Tertullian, in his Exhortation to Chastity, addresses the subject of remarriage. He deals with the objection that remarriage is part of God's will because everything that happens is part of God's will, by saying we should not understand God's will in a way that removes our free will.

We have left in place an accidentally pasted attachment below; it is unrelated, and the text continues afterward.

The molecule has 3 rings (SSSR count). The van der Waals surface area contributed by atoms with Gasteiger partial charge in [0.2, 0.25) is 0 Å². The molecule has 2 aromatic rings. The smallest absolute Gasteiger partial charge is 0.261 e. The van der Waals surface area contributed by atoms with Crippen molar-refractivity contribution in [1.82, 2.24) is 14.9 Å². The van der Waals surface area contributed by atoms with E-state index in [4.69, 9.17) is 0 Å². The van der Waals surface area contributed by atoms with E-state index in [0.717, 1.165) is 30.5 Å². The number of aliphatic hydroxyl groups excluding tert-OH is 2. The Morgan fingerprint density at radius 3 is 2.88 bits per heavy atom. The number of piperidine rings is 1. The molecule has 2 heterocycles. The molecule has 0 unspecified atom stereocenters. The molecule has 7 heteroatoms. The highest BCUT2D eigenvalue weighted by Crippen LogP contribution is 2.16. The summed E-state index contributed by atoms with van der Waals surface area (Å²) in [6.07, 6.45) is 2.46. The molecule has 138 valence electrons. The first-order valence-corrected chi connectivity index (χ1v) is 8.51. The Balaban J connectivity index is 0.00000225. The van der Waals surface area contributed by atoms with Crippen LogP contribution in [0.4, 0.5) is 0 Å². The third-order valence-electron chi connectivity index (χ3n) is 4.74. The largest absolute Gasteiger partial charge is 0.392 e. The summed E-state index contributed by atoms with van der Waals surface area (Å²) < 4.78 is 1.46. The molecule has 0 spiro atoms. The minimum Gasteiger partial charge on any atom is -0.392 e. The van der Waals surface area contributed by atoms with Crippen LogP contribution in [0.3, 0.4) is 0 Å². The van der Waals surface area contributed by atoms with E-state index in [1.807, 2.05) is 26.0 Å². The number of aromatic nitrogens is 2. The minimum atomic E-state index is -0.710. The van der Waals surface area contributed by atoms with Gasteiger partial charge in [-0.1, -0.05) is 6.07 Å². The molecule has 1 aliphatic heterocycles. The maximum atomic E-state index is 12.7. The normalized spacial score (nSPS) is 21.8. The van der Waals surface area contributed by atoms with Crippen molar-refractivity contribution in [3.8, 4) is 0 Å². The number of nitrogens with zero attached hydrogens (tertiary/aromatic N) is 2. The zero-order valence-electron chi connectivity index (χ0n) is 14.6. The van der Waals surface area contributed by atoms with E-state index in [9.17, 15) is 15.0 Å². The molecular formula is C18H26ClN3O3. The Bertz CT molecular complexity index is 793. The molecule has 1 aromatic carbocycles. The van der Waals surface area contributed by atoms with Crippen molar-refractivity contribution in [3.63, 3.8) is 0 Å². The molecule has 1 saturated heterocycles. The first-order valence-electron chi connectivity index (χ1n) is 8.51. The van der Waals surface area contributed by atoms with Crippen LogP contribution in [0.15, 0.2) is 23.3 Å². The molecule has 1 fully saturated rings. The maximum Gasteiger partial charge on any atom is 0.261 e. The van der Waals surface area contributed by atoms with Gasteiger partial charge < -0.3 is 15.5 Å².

It is not the part of good and solid faith to refer all things to the will of God in such a manner as that; and that each individual should so flatter himself by saying that “nothing is done without His permission,” as to make us fail to understand that there is a something in our own power. Else every sin will be excused if we persist in contending that nothing is done by us without the will of God; and that definition will go to the destruction of (our) whole discipline, (nay), even of God Himself; if either He produce by His own will things which He wills not, or else (if) there is nothing which God wills not. But as there are some things which He forbids, against which He denounces even eternal punishment— for, of course, things which He forbids, and by which withal He is offended, He does not will— so too, on the contrary, what He does will, He enjoins and sets down as acceptable, and repays with the reward of eternity. And so, when we have learned from His precepts each (class of actions), what He does not will and what He does, we still have a volition and an arbitrating power of electing the one; just as it is written, “Behold, I have set before you good and evil: for you have tasted of the tree of knowledge.” And accordingly we ought not to lay to the account of the Lord's will that which lies subject to our own choice; (on the hypothesis) that He does not will, or else (positively) nills what is good, who does nill what is evil. Thus, it is a volition of our own when we will what is evil, in antagonism to God's will, who wills what is good. Further, if you inquire whence comes that volition whereby we will anything in antagonism to the will of God, I shall say, It has its source in ourselves. And I shall not make the assertion rashly— for you must needs correspond to the seed whence you spring— if indeed it be true, (as it is), that the originator of our race and our sin, Adam, willed the sin which he committed. For the devil did not impose upon him the volition to sin, but subministered material to the volition. On the other hand, the will of God had come to be a question of obedience. In like manner you, too, if you fail to obey God, who has trained you by setting before you the precept of free action, will, through the liberty of your will, willingly turn into the downward course of doing what God nills: and thus you think yourself to have been subverted by the devil; who, albeit he does will that you should will something which God nills still does not make you will it, inasmuch as he did not reduce those our protoplasts to the volition of sin; nay, nor (did reduce them at all) against their will, or in ignorance as to what God nilled. For, of course, He nilled (a thing) to be done when He made death the destined consequence of its commission. Thus the work of the devil is one: to make trial whether you do will that which it rests with you to will. But when you have willed, it follows that he subjects you to himself; not by having wrought volition in you, but by having found a favourable opportunity in your volition. Therefore, since the only thing which is in our power is volition— and it is herein that our mind toward God is put to proof, whether we will the things which coincide with His will— deeply and anxiously must the will of God be pondered again and again, I say, (to see) what even in secret He may will. (link)